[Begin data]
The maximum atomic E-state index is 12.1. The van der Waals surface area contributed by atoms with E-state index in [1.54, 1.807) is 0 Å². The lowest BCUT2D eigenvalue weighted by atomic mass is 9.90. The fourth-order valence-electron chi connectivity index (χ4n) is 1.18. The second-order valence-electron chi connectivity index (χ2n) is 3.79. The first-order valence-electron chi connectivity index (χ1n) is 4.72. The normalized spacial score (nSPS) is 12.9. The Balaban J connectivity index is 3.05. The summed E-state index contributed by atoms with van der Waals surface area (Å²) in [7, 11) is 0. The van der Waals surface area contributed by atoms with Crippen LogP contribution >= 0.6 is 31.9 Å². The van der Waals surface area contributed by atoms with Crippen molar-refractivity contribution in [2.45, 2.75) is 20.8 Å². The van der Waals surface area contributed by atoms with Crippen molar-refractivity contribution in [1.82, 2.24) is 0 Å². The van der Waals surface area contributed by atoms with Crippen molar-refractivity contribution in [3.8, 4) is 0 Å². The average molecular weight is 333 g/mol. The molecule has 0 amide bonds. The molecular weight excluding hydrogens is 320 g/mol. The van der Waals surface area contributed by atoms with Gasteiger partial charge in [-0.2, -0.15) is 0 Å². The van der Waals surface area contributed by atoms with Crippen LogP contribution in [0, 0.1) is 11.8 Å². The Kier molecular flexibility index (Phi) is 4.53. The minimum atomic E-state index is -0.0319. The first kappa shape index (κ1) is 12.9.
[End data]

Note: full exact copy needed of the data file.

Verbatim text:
The maximum atomic E-state index is 12.1. The van der Waals surface area contributed by atoms with E-state index in [1.54, 1.807) is 0 Å². The lowest BCUT2D eigenvalue weighted by atomic mass is 9.90. The fourth-order valence-electron chi connectivity index (χ4n) is 1.18. The second-order valence-electron chi connectivity index (χ2n) is 3.79. The first-order valence-electron chi connectivity index (χ1n) is 4.72. The normalized spacial score (nSPS) is 12.9. The Balaban J connectivity index is 3.05. The summed E-state index contributed by atoms with van der Waals surface area (Å²) in [7, 11) is 0. The van der Waals surface area contributed by atoms with Crippen LogP contribution >= 0.6 is 31.9 Å². The van der Waals surface area contributed by atoms with Crippen molar-refractivity contribution in [2.45, 2.75) is 20.8 Å². The van der Waals surface area contributed by atoms with Crippen molar-refractivity contribution in [1.82, 2.24) is 0 Å². The van der Waals surface area contributed by atoms with Crippen molar-refractivity contribution in [3.8, 4) is 0 Å². The average molecular weight is 333 g/mol. The molecule has 0 amide bonds. The molecular weight excluding hydrogens is 320 g/mol. The van der Waals surface area contributed by atoms with Gasteiger partial charge in [-0.2, -0.15) is 0 Å². The van der Waals surface area contributed by atoms with Crippen LogP contribution in [0, 0.1) is 11.8 Å². The Kier molecular flexibility index (Phi) is 4.53. The minimum atomic E-state index is -0.0319. The first kappa shape index (κ1) is 12.9.